The cost of higher education has doubled in the 21st century. According to the Education Data Initiative, an average year of college — including books, supplies, meals, and daily expenses — now costs $35,331 per student.
If you’re like most people, there can be no college without financial aid.
It all starts with the Free Application for Federal Student Aid (FAFSA). The information you offer when filling out the FAFSA will determine your eligibility for federal aid, such as Pell grants, loans, work-study and aid awarded by individual colleges and universities. Every school in the country must use the FAFSA when awarding federal student aid.
Colleges award financial aid based on a wide range of factors that they use to determine need. You should learn as much as you can about the processes and procedures for the schools you’re considering, but the FAFSA process doesn’t change no matter where you apply.
Follow these seven steps to get the most money possible.
1. Understand the Process
The FAFSA does not calculate the amount of financial aid you will receive. The information you provide will determine your estimated family contribution (EFC). The EFC is the amount that the Department of Education (DOE) determines your family will be able to contribute toward the student’s education. EFCs are based on taxed and untaxed income, assets and benefits like Social Security.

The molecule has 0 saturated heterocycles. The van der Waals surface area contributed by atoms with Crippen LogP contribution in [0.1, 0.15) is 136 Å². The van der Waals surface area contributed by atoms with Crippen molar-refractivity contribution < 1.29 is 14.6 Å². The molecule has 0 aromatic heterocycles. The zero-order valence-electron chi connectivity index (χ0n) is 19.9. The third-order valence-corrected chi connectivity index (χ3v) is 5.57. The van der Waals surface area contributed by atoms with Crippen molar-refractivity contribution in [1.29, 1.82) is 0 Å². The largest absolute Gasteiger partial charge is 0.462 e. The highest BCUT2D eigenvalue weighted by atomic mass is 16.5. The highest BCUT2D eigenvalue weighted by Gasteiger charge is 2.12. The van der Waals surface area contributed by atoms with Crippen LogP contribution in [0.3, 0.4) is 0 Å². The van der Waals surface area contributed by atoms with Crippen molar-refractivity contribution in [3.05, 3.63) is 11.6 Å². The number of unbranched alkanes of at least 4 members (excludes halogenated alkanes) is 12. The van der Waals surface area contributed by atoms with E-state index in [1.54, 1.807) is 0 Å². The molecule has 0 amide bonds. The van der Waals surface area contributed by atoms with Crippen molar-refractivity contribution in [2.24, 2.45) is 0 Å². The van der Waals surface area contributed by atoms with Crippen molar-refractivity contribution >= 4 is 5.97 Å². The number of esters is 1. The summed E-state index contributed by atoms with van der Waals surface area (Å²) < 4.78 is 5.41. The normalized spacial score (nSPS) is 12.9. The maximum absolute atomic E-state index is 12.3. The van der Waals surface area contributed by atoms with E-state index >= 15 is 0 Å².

The next step is to determine your “demonstrated need,” which you get by subtracting your EFC from the cost of attending the school of your choice. Some schools will meet 100% of a student’s demonstrated need. Others will meet less. Consider private loans only after you’ve exhausted all available federal loans, scholarships and grants.
When you complete the FAFSA, you must declare your assets and those of your parents. Your family’s assets, or lack thereof, play a big role in determining how much aid you’re eligible to receive.
For example, if a student has a savings account, the FAFSA will assume that 20% of the account’s balance will be used to pay for college each year. On the other hand, aid officers assume only 5.6% of the funds in a parent’s savings account will be available for college expenses.
The FAFSA does not consider retirement accounts to be countable assets or assume that money in a 401k or IRA will be used to pay for college.
3. Don’t Assume Your Earn Too Much To Apply
There is a common misconception that financial aid is not available to high-earning households — don’t believe it. There are no FAFSA income limits and any eligible student can apply. While some types of federal aid are need-based, other types — like unsubsidized federal loans — are not. You’ll use FAFSA to apply for all of them no matter how much money you make.
Capital gains on your investments are also treated as income. If possible, avoid selling any investments that will generate capital gains after the student’s sophomore year of high school. Once the FAFSA has been filed for the student’s senior year, you can take gains again.
4. Complete the FAFSA and File Your Applications as Soon as Possible